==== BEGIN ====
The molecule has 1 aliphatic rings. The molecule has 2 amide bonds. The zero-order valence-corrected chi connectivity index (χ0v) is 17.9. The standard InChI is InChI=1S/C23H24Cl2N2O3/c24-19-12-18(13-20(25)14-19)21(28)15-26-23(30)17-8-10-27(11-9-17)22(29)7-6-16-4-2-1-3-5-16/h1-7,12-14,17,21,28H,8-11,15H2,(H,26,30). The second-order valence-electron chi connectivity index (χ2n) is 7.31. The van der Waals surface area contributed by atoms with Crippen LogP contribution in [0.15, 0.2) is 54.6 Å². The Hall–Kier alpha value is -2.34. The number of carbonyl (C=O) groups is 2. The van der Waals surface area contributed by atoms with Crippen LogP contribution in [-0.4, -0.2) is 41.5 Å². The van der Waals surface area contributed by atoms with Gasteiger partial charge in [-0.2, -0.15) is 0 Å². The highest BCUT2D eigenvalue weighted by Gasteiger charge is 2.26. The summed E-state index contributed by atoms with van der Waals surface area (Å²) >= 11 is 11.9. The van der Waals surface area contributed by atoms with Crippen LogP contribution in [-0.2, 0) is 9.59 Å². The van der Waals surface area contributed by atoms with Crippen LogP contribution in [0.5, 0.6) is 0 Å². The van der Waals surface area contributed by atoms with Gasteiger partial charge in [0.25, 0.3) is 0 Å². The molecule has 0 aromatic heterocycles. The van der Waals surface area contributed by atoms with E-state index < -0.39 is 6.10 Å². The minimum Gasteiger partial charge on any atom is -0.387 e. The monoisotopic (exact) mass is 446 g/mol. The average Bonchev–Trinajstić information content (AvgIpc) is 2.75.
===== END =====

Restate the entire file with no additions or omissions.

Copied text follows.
The molecule has 1 aliphatic rings. The molecule has 2 amide bonds. The zero-order valence-corrected chi connectivity index (χ0v) is 17.9. The standard InChI is InChI=1S/C23H24Cl2N2O3/c24-19-12-18(13-20(25)14-19)21(28)15-26-23(30)17-8-10-27(11-9-17)22(29)7-6-16-4-2-1-3-5-16/h1-7,12-14,17,21,28H,8-11,15H2,(H,26,30). The second-order valence-electron chi connectivity index (χ2n) is 7.31. The van der Waals surface area contributed by atoms with Crippen LogP contribution in [0.15, 0.2) is 54.6 Å². The Hall–Kier alpha value is -2.34. The number of carbonyl (C=O) groups is 2. The van der Waals surface area contributed by atoms with Crippen LogP contribution in [-0.4, -0.2) is 41.5 Å². The van der Waals surface area contributed by atoms with Gasteiger partial charge in [-0.2, -0.15) is 0 Å². The highest BCUT2D eigenvalue weighted by Gasteiger charge is 2.26. The summed E-state index contributed by atoms with van der Waals surface area (Å²) >= 11 is 11.9. The van der Waals surface area contributed by atoms with Crippen LogP contribution in [-0.2, 0) is 9.59 Å². The van der Waals surface area contributed by atoms with Crippen LogP contribution in [0.5, 0.6) is 0 Å². The van der Waals surface area contributed by atoms with Gasteiger partial charge in [0.25, 0.3) is 0 Å². The molecule has 0 aromatic heterocycles. The van der Waals surface area contributed by atoms with E-state index < -0.39 is 6.10 Å². The minimum Gasteiger partial charge on any atom is -0.387 e. The monoisotopic (exact) mass is 446 g/mol. The average Bonchev–Trinajstić information content (AvgIpc) is 2.75.